Timo Wright’s giant photographic collage was inspired by the book Once Were Consumers: Four Tales From 2023 by Roope Mokka and Aleksi Neuvonen. Wright found out that an average Finnish family owns an estimated 10,000 objects, whereas a student possesses about 3,500. His work, Self-Portrait, illustrates how easily we can become pack rats and presents the question: what do the things I own say about me? Wright’s collection of his own personal “needed” and “non-needed” possessions are all on display in the form of 3,328 documented photographs that cover the exhibition’s walls.
In a journey to discover what kind of consumer he is, visitors to the exhibition will no doubt see their own possessions in a new light when they return home.
For Wright, paradoxically, the most interesting fact happening recently was the volcano eruption in Iceland. “People realised it is possible to use alternative means of transport when flying is not an option.” Buying gives pleasure, which lasts a blink of an eye. Recycling can be as expensive as buying, and not always possible. What is the price we are paying for being greedy? Wright attempts to make the viewers more conscious about the objects they own and to assess the real need of them.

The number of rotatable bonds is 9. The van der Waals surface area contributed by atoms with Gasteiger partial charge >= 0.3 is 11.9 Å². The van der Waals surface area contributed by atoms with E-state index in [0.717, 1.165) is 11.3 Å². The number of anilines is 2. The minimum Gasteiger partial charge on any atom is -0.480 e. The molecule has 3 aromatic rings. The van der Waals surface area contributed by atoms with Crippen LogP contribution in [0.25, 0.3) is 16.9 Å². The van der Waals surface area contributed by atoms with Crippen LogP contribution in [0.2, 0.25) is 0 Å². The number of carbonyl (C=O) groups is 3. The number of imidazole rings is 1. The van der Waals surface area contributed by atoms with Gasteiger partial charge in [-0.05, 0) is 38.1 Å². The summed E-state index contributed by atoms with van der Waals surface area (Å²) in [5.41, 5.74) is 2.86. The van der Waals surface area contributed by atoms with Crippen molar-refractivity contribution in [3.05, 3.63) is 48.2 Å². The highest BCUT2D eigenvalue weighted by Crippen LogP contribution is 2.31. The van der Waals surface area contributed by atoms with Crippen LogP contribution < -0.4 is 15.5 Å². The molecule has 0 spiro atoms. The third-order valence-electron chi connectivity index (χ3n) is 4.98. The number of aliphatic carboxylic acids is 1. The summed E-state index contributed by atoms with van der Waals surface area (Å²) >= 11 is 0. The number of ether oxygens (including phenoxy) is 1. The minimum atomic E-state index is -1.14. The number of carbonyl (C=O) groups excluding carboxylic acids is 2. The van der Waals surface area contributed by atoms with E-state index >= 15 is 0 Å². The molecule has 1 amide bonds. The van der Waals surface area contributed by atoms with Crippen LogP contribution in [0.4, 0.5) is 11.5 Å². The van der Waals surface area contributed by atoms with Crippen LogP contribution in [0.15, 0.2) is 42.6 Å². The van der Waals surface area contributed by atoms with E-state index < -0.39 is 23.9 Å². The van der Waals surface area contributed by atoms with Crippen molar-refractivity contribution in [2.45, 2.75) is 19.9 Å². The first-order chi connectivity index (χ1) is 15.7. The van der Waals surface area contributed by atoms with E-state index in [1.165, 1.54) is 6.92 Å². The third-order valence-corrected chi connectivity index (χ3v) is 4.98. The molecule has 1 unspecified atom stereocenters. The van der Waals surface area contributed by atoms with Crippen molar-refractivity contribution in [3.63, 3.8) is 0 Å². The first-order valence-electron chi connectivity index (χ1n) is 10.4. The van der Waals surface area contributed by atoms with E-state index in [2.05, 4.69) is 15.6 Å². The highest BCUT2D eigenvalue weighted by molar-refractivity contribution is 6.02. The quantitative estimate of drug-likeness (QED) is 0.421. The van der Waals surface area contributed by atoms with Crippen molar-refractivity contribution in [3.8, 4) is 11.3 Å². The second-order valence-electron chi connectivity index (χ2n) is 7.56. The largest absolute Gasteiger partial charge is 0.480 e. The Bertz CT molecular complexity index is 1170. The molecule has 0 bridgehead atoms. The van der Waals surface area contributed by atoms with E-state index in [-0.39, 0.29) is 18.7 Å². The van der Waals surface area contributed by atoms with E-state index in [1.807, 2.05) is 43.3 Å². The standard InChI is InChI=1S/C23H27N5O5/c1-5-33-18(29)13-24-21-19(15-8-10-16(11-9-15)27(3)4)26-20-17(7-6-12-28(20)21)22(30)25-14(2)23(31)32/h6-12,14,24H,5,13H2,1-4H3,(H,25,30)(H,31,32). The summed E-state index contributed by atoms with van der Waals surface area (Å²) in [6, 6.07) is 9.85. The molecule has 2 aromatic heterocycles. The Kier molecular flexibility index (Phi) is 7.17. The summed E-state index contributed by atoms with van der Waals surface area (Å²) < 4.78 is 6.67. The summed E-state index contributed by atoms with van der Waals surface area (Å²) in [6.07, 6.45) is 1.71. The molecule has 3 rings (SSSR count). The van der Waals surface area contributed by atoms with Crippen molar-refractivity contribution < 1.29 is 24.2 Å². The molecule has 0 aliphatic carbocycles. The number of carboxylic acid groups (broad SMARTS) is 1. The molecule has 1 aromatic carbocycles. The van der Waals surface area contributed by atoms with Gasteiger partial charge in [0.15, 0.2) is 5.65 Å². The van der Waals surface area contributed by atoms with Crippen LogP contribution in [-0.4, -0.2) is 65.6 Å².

Until 9 May
SUSAN FOURTANÉ – HT
TIMO WRIGHT – Image
First published in the Helsinki Times on May 6th, 2010. http://www.helsinkitimes.fi/htimes/culture/10959-self-consumption.html
IT IS MONDAY. The shower room is the secret space where one’s deepest thoughts come without censor or witnesses. Water magically showers away our true feelings about how past choices have shaped our present lives. Is this how we really wanted our lives to be?
The duality of Monday is, for some, the beginning of the unbearable reality of the responsibilities at work or in the family that invariably hits every seven days. For others, it is the fresh and uplifting bright start of another week full of possibilities, new challenges and expectations.
Photographer Päivi Kos- kinen illustrates some of those feelings through the metaphor of showering away fear, uncertainty and frustration from the day. Taking risks, social pressure, making decisions about career and family life are some of the human conflicts Koskinen explores and presents to the viewer for evaluation. The project was born in Spain and continued in Finland through interviews and photo sessions.